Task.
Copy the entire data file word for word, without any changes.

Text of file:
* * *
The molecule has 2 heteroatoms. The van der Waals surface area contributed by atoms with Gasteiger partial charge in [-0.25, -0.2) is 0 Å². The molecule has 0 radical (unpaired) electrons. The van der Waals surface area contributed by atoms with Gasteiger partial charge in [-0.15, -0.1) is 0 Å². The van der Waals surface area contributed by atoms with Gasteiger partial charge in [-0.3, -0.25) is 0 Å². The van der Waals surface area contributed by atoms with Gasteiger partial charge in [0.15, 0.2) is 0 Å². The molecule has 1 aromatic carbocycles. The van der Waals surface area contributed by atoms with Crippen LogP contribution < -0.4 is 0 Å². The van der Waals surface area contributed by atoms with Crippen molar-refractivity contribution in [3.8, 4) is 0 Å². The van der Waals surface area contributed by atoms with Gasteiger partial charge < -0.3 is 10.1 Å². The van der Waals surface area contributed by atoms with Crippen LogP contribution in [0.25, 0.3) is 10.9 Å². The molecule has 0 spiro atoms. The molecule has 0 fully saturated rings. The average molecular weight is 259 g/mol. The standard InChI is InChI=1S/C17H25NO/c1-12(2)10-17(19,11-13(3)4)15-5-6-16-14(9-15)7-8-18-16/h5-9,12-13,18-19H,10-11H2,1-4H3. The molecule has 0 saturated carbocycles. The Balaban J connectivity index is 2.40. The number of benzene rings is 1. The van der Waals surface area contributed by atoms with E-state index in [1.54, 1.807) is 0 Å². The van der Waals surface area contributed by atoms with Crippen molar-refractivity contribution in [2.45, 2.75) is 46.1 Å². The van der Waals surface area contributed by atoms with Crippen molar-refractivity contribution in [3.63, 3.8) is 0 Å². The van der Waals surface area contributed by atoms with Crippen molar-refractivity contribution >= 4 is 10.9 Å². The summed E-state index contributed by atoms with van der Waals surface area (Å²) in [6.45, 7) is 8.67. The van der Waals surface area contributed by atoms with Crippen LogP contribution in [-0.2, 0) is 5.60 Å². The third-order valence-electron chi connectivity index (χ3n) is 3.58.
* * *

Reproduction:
The molecule has 2 heteroatoms. The van der Waals surface area contributed by atoms with Gasteiger partial charge in [-0.25, -0.2) is 0 Å². The molecule has 0 radical (unpaired) electrons. The van der Waals surface area contributed by atoms with Gasteiger partial charge in [-0.15, -0.1) is 0 Å². The van der Waals surface area contributed by atoms with Gasteiger partial charge in [-0.3, -0.25) is 0 Å². The van der Waals surface area contributed by atoms with Gasteiger partial charge in [0.15, 0.2) is 0 Å². The molecule has 1 aromatic carbocycles. The van der Waals surface area contributed by atoms with Crippen LogP contribution < -0.4 is 0 Å². The van der Waals surface area contributed by atoms with Crippen molar-refractivity contribution in [3.8, 4) is 0 Å². The van der Waals surface area contributed by atoms with Gasteiger partial charge < -0.3 is 10.1 Å². The van der Waals surface area contributed by atoms with Crippen LogP contribution in [0.25, 0.3) is 10.9 Å². The molecule has 0 spiro atoms. The molecule has 0 fully saturated rings. The average molecular weight is 259 g/mol. The standard InChI is InChI=1S/C17H25NO/c1-12(2)10-17(19,11-13(3)4)15-5-6-16-14(9-15)7-8-18-16/h5-9,12-13,18-19H,10-11H2,1-4H3. The molecule has 0 saturated carbocycles. The Balaban J connectivity index is 2.40. The number of benzene rings is 1. The van der Waals surface area contributed by atoms with E-state index in [1.54, 1.807) is 0 Å². The van der Waals surface area contributed by atoms with Crippen molar-refractivity contribution in [2.45, 2.75) is 46.1 Å². The van der Waals surface area contributed by atoms with Crippen molar-refractivity contribution in [3.63, 3.8) is 0 Å². The van der Waals surface area contributed by atoms with Crippen molar-refractivity contribution >= 4 is 10.9 Å². The summed E-state index contributed by atoms with van der Waals surface area (Å²) in [6.45, 7) is 8.67. The van der Waals surface area contributed by atoms with Crippen LogP contribution in [-0.2, 0) is 5.60 Å². The third-order valence-electron chi connectivity index (χ3n) is 3.58.